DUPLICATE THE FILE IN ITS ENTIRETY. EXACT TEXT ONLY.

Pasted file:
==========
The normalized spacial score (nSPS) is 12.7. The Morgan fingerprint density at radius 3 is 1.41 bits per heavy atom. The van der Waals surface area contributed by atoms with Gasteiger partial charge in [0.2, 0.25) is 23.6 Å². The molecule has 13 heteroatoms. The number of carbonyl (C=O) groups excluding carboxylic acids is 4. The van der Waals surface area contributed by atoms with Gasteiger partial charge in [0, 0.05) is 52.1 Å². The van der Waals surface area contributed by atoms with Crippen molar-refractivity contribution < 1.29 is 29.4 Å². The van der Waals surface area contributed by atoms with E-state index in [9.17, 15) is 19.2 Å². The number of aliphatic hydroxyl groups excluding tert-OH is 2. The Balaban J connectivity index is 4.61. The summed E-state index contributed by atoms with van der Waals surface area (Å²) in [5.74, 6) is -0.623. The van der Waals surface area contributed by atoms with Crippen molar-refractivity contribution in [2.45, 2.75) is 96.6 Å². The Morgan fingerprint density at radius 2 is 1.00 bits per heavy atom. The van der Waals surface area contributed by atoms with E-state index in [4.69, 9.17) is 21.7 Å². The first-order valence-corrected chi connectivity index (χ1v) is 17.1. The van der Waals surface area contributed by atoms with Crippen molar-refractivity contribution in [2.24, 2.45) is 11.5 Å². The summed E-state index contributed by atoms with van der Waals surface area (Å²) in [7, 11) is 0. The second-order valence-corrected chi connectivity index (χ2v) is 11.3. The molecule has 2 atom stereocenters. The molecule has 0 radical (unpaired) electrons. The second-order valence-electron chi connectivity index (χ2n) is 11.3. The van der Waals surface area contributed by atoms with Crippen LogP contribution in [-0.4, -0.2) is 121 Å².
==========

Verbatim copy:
The normalized spacial score (nSPS) is 12.7. The Morgan fingerprint density at radius 3 is 1.41 bits per heavy atom. The van der Waals surface area contributed by atoms with Gasteiger partial charge in [0.2, 0.25) is 23.6 Å². The molecule has 13 heteroatoms. The number of carbonyl (C=O) groups excluding carboxylic acids is 4. The van der Waals surface area contributed by atoms with Gasteiger partial charge in [0, 0.05) is 52.1 Å². The van der Waals surface area contributed by atoms with Crippen molar-refractivity contribution < 1.29 is 29.4 Å². The van der Waals surface area contributed by atoms with E-state index in [9.17, 15) is 19.2 Å². The number of aliphatic hydroxyl groups excluding tert-OH is 2. The Balaban J connectivity index is 4.61. The summed E-state index contributed by atoms with van der Waals surface area (Å²) in [5.74, 6) is -0.623. The van der Waals surface area contributed by atoms with Crippen molar-refractivity contribution in [2.45, 2.75) is 96.6 Å². The Morgan fingerprint density at radius 2 is 1.00 bits per heavy atom. The van der Waals surface area contributed by atoms with E-state index in [4.69, 9.17) is 21.7 Å². The first-order valence-corrected chi connectivity index (χ1v) is 17.1. The van der Waals surface area contributed by atoms with Crippen molar-refractivity contribution in [2.24, 2.45) is 11.5 Å². The summed E-state index contributed by atoms with van der Waals surface area (Å²) in [7, 11) is 0. The second-order valence-corrected chi connectivity index (χ2v) is 11.3. The molecule has 2 atom stereocenters. The molecule has 0 radical (unpaired) electrons. The second-order valence-electron chi connectivity index (χ2n) is 11.3. The van der Waals surface area contributed by atoms with Crippen LogP contribution in [-0.4, -0.2) is 121 Å².